The line continued across the fields before it approached Thomas Chapel. We do know that there was a short branch to Broom Colliery. Its existence is recorded by Coflein: “An earthwork linear feature, probably a relict tramway, runs for c.400m NE-SW from SN11220814, at Broom Pit, … to SN10900788, where it effects an apparent junction with the Saundersfoot Railway . … It is not depicted as a railway on Ordnance Survey County series 25inch mapping of 1889 as it was disused by this time. … Broom Colliery was re-constructed and re-opened in 1933 and improvements included a 600-yard electrically-hauled narrow-gauge tramway to carry coal to the Saunderfoot Railway.” 
That statement from Coflein is supported on their website by an Ordnance Survey extract which is reproduced here and annotated with the key features. 
The lane serving Honeywood Cottage and other deellings runs across the top-half of the map and satellite image above. Just left of, and above the centre of, the image it is crossed by the old railway. The location is marked with a red arrow. It is of interest because there appears to be a remnant of the Saudersfoot Railway just at this point. I am not entirely sure that this is the case. However, if it is then is fixes the route of the line beyond here to Reynalton. I’d be interested to know whether anyone can provide details of what it ia that appears in the photograph below.
Urbex tells us that the railway “was extended for about one and a half miles beyond Thomas Chapel to serve a new colliery at Reynalton. To avoid heavy expenditure on earthworks and bridges, the line followed a somewhat circuitous course through open country. The existing railway from Thomas Chapel to Saundersfoot was relaid.” Horse traction was finally abandoned, and all traffic between Reynalton and the head of the incline was worked by 0-4-0ST Bulldog. Bulldog was slightly larger than than Rosalind which worked the line between Stepaside and the harbour. “It had 9inch by 15inch outside cylinders, 2feet 6inch wheels, and weighed 12 and a half tons in working order. To enable it to pass through the tunnel under the Great Western Railway to Saundersfoot, the maximum height and width had to be restricted to six feet nine inches respectively.” 
Coflein comments that the colliery site at Reynalton was a former anthracite drift mine. “Reynalton Colliery was opened by 1906. It was rebuilt in 1914 under the New Reynolton Anthracite Colliery Co., and served by an extension of the Saundersfoot Railway. … The mine closed in 1921 and the site was cleared, the only survivors being a brick-built winding house, six houses in the village and some railway embankment. There are various shafts and pits shown on the 1948 OS 6inch map. A cinder and slag heap near the church was removed during the Second World War to assist with the construction of Templeton airfield, … 2km to the north.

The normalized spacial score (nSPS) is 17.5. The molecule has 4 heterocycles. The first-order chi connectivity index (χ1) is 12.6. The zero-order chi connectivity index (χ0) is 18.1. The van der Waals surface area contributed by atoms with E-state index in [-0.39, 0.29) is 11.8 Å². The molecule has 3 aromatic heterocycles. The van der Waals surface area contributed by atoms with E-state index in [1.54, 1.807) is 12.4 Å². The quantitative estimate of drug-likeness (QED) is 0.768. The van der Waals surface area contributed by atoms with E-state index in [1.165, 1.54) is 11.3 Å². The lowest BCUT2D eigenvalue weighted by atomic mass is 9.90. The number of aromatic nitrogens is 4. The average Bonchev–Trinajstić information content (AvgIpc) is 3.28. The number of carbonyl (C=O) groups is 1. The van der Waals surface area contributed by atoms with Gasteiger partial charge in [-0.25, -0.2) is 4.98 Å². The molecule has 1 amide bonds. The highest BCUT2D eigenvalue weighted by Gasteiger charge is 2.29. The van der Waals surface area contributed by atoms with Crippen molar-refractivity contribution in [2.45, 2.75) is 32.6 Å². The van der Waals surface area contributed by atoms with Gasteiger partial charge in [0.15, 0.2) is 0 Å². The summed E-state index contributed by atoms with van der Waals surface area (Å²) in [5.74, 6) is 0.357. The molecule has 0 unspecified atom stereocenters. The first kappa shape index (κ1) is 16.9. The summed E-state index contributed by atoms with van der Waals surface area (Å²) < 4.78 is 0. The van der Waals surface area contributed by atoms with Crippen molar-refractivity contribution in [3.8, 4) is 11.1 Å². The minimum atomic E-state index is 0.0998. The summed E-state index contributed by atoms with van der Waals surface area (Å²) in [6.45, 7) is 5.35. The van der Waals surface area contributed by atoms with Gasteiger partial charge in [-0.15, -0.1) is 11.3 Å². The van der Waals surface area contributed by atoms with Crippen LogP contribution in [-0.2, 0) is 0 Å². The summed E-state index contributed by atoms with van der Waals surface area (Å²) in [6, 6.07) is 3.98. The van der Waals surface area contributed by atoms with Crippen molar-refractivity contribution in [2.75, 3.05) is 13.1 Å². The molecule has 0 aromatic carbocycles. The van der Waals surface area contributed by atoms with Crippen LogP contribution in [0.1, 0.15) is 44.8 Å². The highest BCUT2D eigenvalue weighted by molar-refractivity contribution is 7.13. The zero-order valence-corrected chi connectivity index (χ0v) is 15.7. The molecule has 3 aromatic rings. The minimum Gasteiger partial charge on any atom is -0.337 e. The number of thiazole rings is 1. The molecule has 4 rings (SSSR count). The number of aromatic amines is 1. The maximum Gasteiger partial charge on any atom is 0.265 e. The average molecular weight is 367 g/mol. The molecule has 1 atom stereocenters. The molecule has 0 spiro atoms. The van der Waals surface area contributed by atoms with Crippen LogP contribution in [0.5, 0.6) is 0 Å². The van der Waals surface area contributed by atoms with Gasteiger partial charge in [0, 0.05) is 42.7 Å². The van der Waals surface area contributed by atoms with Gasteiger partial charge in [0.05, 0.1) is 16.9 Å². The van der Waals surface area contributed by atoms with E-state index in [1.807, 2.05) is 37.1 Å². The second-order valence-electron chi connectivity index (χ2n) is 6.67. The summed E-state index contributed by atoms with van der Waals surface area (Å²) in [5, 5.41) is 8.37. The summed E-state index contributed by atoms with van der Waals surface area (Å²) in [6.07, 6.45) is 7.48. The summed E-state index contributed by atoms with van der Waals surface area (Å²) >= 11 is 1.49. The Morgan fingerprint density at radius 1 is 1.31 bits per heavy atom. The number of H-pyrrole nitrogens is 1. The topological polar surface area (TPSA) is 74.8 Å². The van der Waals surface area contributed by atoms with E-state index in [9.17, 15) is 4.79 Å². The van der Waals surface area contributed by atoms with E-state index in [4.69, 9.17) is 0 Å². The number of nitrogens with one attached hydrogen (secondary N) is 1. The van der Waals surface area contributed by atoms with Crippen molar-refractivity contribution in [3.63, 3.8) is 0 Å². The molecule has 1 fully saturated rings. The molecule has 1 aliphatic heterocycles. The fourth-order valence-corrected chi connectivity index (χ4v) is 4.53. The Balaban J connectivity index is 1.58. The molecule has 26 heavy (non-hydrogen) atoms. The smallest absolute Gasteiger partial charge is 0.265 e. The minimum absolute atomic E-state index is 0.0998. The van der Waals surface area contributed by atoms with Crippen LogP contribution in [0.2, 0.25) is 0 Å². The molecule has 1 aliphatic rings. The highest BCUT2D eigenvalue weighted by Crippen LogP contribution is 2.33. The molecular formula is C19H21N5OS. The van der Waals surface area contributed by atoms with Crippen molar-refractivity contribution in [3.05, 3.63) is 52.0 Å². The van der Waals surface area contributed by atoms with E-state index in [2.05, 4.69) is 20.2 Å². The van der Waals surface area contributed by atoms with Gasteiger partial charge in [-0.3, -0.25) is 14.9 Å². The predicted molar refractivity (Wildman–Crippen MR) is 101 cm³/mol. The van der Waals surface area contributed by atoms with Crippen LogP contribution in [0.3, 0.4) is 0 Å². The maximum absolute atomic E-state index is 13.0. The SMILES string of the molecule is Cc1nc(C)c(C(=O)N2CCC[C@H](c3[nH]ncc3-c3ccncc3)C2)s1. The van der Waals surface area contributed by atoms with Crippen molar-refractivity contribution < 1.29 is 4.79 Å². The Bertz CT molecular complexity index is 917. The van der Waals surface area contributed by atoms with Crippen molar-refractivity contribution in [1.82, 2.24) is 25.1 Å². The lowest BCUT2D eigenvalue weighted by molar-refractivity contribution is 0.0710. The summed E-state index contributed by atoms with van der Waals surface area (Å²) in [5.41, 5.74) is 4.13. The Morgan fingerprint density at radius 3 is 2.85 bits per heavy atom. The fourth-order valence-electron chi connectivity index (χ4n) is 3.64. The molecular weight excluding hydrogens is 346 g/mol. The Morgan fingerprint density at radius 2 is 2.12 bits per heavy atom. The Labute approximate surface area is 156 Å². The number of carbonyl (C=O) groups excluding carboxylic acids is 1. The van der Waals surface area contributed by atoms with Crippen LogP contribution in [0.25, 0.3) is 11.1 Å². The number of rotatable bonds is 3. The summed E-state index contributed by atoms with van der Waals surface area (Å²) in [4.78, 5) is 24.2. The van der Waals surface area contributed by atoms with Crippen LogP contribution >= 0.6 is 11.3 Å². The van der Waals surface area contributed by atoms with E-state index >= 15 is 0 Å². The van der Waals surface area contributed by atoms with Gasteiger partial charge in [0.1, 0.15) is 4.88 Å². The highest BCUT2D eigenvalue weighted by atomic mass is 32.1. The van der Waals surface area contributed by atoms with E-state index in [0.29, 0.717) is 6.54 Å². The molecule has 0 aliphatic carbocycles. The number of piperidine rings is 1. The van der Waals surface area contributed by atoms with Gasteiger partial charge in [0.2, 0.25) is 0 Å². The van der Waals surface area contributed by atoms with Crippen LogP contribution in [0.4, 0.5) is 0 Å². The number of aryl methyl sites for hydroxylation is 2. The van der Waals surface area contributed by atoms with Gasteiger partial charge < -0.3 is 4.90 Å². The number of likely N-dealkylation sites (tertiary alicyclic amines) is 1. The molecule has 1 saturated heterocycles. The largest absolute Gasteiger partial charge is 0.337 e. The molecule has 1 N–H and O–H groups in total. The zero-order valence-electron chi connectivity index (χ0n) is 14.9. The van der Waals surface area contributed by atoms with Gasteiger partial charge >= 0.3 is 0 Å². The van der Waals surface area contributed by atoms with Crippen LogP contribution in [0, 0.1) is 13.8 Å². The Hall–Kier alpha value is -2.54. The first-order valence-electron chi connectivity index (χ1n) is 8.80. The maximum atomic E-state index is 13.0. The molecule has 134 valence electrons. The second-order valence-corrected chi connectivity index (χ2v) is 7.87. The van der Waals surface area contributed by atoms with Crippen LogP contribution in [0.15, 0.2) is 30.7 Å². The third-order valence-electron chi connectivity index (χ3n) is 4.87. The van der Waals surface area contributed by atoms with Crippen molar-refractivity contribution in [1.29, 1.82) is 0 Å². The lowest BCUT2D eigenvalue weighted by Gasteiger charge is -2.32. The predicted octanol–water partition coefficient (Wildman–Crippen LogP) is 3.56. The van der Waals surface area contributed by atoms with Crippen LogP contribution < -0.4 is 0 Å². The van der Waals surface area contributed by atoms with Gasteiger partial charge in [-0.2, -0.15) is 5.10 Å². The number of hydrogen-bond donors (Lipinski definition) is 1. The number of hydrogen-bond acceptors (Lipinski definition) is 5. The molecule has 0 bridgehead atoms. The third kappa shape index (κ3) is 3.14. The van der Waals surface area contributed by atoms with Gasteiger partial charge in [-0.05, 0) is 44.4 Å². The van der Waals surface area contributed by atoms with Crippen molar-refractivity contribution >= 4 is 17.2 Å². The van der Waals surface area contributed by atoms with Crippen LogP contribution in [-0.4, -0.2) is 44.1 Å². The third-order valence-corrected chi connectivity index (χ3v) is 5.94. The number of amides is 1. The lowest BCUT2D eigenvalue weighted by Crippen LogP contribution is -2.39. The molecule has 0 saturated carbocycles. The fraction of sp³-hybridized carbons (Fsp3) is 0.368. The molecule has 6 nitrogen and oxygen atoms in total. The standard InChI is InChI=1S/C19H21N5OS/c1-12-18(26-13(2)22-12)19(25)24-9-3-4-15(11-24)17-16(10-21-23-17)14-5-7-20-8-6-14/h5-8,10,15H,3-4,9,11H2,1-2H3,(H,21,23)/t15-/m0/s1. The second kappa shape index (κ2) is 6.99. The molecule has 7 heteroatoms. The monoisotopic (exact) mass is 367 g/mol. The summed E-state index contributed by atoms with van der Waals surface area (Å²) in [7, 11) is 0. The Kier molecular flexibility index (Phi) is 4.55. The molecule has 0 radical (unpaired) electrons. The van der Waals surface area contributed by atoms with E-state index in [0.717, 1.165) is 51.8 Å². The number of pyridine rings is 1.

This last satellite image taken from Google Earth shows that my presumptions about the line of the railway close to the colliery may be right. The field which is centre-right on this image has an area of curved land which appears to have retained water differently to the rest of the field and which is as a result greener. [Google Maps, September 2022]
Writing about the Reynalton extension to the Saundersfoot Railway, Coflein says: “The main line was extended to serve Reynalton Colliery … in 1915. The colliery closed in 1921 and the extension was abandoned, the whole Saundersfoot Railway closing finally in 1939.”  Some detailed reasoning for my proposed alignment for the extension is given in the comments under the satellite image above. I am hoping that at some time I may be able to find further information on the alignments that I have shown and would be very happy for someone to correct my assumptions.
Making the assumption that I have the correct alignment a few more photos on the line of the old railway can be offered. …
It goes without saying that if anyone has photographs from along the routes shown, and is prepared to share them, I would be delighted to include them properly referenced in this article.
One final note: OpenRailwayMap  is usually an excellent source for following rail lines throughout the UK and abroad. Sadly the only length of the Saundersfoot Railway covered is a short length either side of Saundersfoot Railway Station. That length include the tunnel under that station.